Moving forward on gender equity in the wake of #MeToo

11 December, 2018 by Katrina Irawati Graham

Katrina Irawati Graham. 

Change is driven by discomfort, writes WIFT Australia chair Katrina Irawati Graham. Now over a year since the #MeToo movement began, she believes that with the right leadership and the right tools, the screen industry could lead the way in achieving gender parity. 

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Over a year ago, the Weinstein allegations ignited the momentum of the #MeToo movement. Since then there has been an overwhelming shift in  conversations around gender, sexual harassment and diversity. The exposure of the pain and damage of abuse is unprecedented. This has also given rise to fear and uncertainty about what to do next. I think it is timely to recall the words of #Metoo founder Tarana Burke, who describes one of the specific purposes of the movement as radical community healing.

WIFT Australia was created earlier this year to unify the voice of female-identifying screen practitioners under an umbrella of joint support and advocacy. Key among this is the issue of gender parity in our industry. What I have come to appreciate is that to do this work we must also be in the business of radical community healing. This is nuanced and tender work that can only be done with care, intelligence and an open heart and mind.

We must understand, on a deep level, that the current organisational and cultural structures within which we all operate were created by, and therefore favour, those who hold the social power while marginalising those who do not.

The screen industry is moulded by these same power imbalances and gender pressures.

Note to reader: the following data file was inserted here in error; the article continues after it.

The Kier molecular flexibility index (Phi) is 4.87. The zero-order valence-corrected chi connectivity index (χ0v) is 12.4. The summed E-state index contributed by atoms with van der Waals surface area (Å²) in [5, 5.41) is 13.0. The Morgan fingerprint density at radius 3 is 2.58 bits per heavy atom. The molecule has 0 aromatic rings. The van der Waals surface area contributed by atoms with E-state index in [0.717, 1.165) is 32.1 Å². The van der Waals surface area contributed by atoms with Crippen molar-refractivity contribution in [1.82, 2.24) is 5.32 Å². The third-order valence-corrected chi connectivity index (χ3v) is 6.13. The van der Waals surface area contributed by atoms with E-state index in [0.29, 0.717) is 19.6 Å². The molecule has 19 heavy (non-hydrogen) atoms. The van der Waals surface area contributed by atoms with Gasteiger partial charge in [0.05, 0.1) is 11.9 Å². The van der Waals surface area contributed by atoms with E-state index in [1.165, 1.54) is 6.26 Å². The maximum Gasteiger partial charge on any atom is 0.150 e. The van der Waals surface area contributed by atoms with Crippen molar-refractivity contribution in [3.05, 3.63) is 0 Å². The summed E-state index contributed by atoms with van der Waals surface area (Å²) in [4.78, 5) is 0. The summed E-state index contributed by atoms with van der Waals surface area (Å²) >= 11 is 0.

While we cannot separate ourselves out from the environment in which we create, it would be a huge mistake to underestimate how strong our positions are as highly visible storytellers.

We can be a shining light to other industries. Imagine if our community turned this around in a way that no one else has done. Imagine if the telecommunications industry, the mining industry, the hospitality industry could say, “Let’s do what the screen industry is doing.” This is possible.

Change is driven by discomfort. This sense of discomfort is what the #MeToo movement has created. That’s what makes it a gamechanger. It has brought visibility to what was once invisible – and that mass of stories cannot be unseen.

So how do we harness this discomfort and move towards something healthier? First we accept that addressing societally embedded inequality requires a broad willingness to commit to long term cultural and structural change. This will need to come from as many directions as possible including from the top down and the bottom up.

Secondly we must realise that we are all in this together. Gender inequality is a long-standing human power imbalance that affects us all. Intersectional forces mean some of us are more affected than others. We must be willing to listen and to have respectful and hard, honest conversations which includes learning how to say sorry for the hurt we have created. We must understand that not only are we capable of solving this – we are the only ones who can and we have a moral imperative to do so.